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Man of Evil (1944)

Fanny by Gaslight (original title)
Approved | | Drama, Romance | May 1944 (UK)
Returning to 1870's London after finishing at boarding school, Fanny witnesses the death of her father in a fight with Lord Manderstoke. She then finds that her family has for many years ... See full summary »



(novel), (screenplay) | 1 more credit »

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Cast overview, first billed only:
Ann Stephens ...
Fanny As Child
Gloria Sydney ...
Lucy As Child
Phyllis Calvert ...
Wilfrid Lawson ...
Margaretta Scott ...
Nora Swinburne ...
Cathleen Nesbitt ...
William Hopwood
Stuart Lindsell ...
Amy Veness ...
Mrs. Heaviside
Ann Wilton ...


Returning to 1870's London after finishing at boarding school, Fanny witnesses the death of her father in a fight with Lord Manderstoke. She then finds that her family has for many years been running a bordello next door to their home. When her mother dies shortly after, she next discovers that her real father is in fact a well-respected politician. Meeting him and then falling in love with his young advisor Harry Somerford leads to a life of ups and downs and conflict between the classes. Periodically the scoundrel of a Lord crosses her path, always to tragic effect. Written by Jeremy Perkins {J-26}

Plot Summary | Add Synopsis


Drama | Romance


Approved | See all certifications »




Release Date:

May 1944 (UK)  »

Also Known As:

Man of Evil  »

Company Credits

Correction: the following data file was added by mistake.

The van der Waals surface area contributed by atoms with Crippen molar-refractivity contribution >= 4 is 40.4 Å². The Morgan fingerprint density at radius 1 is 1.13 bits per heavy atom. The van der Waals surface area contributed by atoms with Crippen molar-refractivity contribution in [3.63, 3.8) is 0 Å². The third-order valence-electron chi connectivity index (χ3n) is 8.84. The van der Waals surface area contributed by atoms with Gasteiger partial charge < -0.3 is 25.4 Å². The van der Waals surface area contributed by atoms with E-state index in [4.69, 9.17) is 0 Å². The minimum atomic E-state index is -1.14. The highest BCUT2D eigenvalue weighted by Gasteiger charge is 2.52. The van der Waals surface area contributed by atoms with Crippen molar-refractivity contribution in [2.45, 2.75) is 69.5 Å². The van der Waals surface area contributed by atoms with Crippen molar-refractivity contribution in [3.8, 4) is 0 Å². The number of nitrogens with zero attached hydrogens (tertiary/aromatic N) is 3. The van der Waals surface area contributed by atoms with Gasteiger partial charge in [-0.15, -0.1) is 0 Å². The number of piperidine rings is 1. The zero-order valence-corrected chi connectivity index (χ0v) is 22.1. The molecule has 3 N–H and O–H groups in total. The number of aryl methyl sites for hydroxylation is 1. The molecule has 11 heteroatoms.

Production Co:

Show detailed on  »

Technical Specs


Sound Mix:

(BAF Sound System)

Aspect Ratio:

1.37 : 1
See  »

Did You Know?


Originally banned in the USA because it transgressed the Hays Purity Code See more »

Crazy Credits

Opening credits prologue: LONDON

1870 See more »


Featured in The Ultimate Film (2004) See more »


Good King Wenceslas
Arranged by Bretton Byrd
See more »

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User Reviews

Patchy, if entertaining melodrama, but FAR too little James Mason.
6 October 1999 | by (Dublin, Ireland) – See all my reviews

Poorly paced, but highly entertaining, and quite thought-provoking melodrama. It is typical Gainsborough fare: shrouded Victorian settings; innocent, swooning heroines, who have the most godawful horrors thrown at them in an unenviably short stretch of time; 'dashing' (i.e. stilted) heroes; arousingly sadistic villains played by James Mason; the intrusion of music hall cheek into an already vulgarised 'gentility'; good-hearted Cockney servants, here called Chunks; a brazenly frank, unheard of in contemporary Hollywood, treatment of sexuality.

In many ways, FANNY comes straight out of Victorian melodrama. The hypocrisy of Victorian England as essayed in Dickens and Conan Doyle is rife here: the delicate pattern of respectability is shown to be infinitely fragile. This is why the accumulation of Fanny's traumas is so plausible - one toppling domino of the edifice of respectability leads to a complete and far-reaching collapse.

The result is a failure of patriarchy, an oppression split against itself. Look at the frightening scene where Fanny's 'real' father is shown in splintered mirror reflection - the pressure turns him, Jekyll-and-Hyde-like, from a feckless, passive fraud, into a figure from a horror film, as he foresees his own death, the only option to his self-created web of deceit (wow, you really do get into it!). Fanny's first family home stands over her supposed father's burlesque house, home to many of the Victorian great and good. The fact that she has two fathers emphasises this pervasive dichotomy.